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Sensation and Perception

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Sensation and Perception

  1. 1. 1 Sensation and Perception
  2. 2. • Identify basic principles governing human perception • Compare theoretical perspectives based on knowledge from research on perception • Based on their different underlying assumptions about the psychological process (function) of perceiving
  3. 3. Sensation vs. Perception • Activity 1: Read Madeleine J’s case presented by O. Sacks and infer the difference between sensation and perception from her impaired and normal functions. • Spasm: involuntary muscular contraction, consisting of a continued muscular contraction (tonic spasm)
  4. 4. 1. According to Sacks, her sensory capacities are intact. List them. 2. In contrast, she had the profoundest impairment of perception. How was that expressed? What was the evidence for that? 3. Based on this case, write a sentence explaining the difference between sensation and perception.
  5. 5. Conventional Definition • Sensation is the process by which our sensory receptors receive sensory stimulation from the environment and transform that into neural impulses and finally deliver the neural information to the brain.
  6. 6. Conventional Definition • Perception: The process of selecting, organizing, and interpreting sensory information, which enables us to recognize meaningful objects and events.
  7. 7. Principle # 1 Activity 2 Watch a video clip and identify principles of perceptual functioning
  8. 8. 8 Inattentional Blindness Inattentional blindness refers to the inability to see an object or a person in our midst. Simmons & Chabris (1999) showed that half of the observers failed to see the gorilla-suited assistant in a ball passing game. DanielSimons,UniversityofIllinois
  9. 9. 9 Change Blindness Change blindness is a form of inattentional blindness in which two-thirds of individuals giving directions failed to notice a change in the individual asking for directions. © 1998 Psychonomic Society Inc. Image provided courtesy of Daniel J. Simmons.
  10. 10. • What conclusions can you draw about human perception based on these examples? • What principle of perceptual functioning can you infer from these cases on inattentional blindness? • Write all possible statements about perceiving that you can draw from these cases
  11. 11. • Attention is a selective process • Perceiving is grounded in one’s activity • Perception and Action are inextricably linked, part of a unified system
  12. 12. Principle # 2
  13. 13. Necker Cube
  14. 14. 14
  15. 15. Phi Phenomenon http://upload.wikimedia.org/wikipedia/commo ns/8/8b/Phi_Phenomenon.gif
  16. 16. 16 Tall Arch RickFriedman/BlackStar
  17. 17. 17 Illusion of a Worm The figure on the right gives the illusion of a blue hazy “worm” when it is nothing else but blue lines identical to the figure on the left. ©1981,bypermissionofChristophRediesand LotharSpillmannandPionLimited,London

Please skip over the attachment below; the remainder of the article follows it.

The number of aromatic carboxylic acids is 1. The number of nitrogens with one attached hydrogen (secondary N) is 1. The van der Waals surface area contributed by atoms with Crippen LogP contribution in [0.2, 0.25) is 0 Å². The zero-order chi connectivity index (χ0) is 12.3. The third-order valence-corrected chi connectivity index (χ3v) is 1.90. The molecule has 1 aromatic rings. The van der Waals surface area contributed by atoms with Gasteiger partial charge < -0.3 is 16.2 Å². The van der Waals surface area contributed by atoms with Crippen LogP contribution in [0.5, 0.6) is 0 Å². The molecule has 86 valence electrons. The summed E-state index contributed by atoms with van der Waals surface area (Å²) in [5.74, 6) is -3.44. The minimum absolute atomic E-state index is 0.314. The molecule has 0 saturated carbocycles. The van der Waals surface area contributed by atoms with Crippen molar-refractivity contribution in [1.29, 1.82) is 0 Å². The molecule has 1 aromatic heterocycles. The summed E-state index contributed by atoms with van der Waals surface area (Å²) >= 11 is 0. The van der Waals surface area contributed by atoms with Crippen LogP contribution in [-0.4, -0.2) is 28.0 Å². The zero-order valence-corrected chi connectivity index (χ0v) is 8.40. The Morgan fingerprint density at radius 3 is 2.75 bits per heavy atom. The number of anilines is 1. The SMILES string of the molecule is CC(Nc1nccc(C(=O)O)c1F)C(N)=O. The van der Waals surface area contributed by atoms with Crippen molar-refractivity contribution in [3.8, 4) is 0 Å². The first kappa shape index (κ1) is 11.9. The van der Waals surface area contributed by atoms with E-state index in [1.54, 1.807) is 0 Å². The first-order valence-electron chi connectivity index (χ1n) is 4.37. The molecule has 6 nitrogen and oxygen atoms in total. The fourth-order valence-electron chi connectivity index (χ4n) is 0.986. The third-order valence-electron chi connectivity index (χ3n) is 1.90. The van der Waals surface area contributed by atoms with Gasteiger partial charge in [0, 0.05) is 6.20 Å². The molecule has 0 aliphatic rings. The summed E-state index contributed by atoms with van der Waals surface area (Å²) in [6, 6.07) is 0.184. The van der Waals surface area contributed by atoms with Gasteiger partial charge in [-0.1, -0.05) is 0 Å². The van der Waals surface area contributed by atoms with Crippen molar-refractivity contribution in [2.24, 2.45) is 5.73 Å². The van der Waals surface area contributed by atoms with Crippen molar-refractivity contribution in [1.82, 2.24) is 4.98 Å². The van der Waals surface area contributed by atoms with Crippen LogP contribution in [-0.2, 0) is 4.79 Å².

18. 18. 18 3-D Illusion It takes a great deal of effort to perceive this figure in two dimensions. ReprintedwithkindpermissionofElsevierScience-NL.Adaptedfrom Hoffman,D.&Richards,W.Partsofrecognition.Cognition,63,29-78
  19. 19. • What can you infer about human perception based on these examples? • What can you infer about how humans relate to the environment (external reality) based on these perceptual phenomena?
  20. 20. Conceptualizing Perception • Perception is not a copy of reality • External objects do not determine (at least not entirely) what we perceive • Perception is not merely registering external objects • Not a passive process • Perception is a constructive process
  21. 21. 21 Perceptual Organization How do we form meaningful perceptions from sensory information? We organize it. Gestalt psychologists showed that a figure formed a “whole” different than its surroundings.
  22. 22. 22
  23. 23. Principles of Perceptual Organization • What principle of perceptual organization does the figure in the previous slide illustrate?
  24. 24. 24 Grouping After distinguishing the figure from the ground, our perception needs to organize the figure into a meaningful form using grouping rules.
  25. 25. Children's schemas represent reality as well as their abilities to represent what they see. Schemas Schemas are concepts that organize and interpret unfamiliar information.
  26. 26. 26 Cognitive Approach to Perception • The process of selecting, organizing, and interpreting sensory information, which enables us to recognize meaningful objects and events. • Transitory and meaningless sense data are transmitted to the brain, which then orders these data into commonly held and enduring conceptual categories.
  27. 27. The Retinal Image • Kepler’s discovery of the retinal image • Johannes Kepler (1571 –1630) was a German astronomer and mathematician. A key figure in the 17th century scientific revolution, best known for his laws of planetary motion. • He also extended his study of optics to the human eye, and is generally considered by neuroscientists to be the first to recognize that images are projected inverted and reversed by the eye’s lens onto the retina. • Casting light through the dissected eye of a bull, experiment showed the 'retinal image' was indeed 'inverted.'
  28. 28. The Vision Problem • If the 'image in my eye' is inverted, why does one see the world 'right-side up'? • Why does one see the world in 3-D , even though the retina is itself flat and 2-D? • “For centuries, it has been assumed that in vision the problem is to explain how the difference between the retinal image and its visual result (percept)can be overcome” (Reed, 1988, parenthesis added).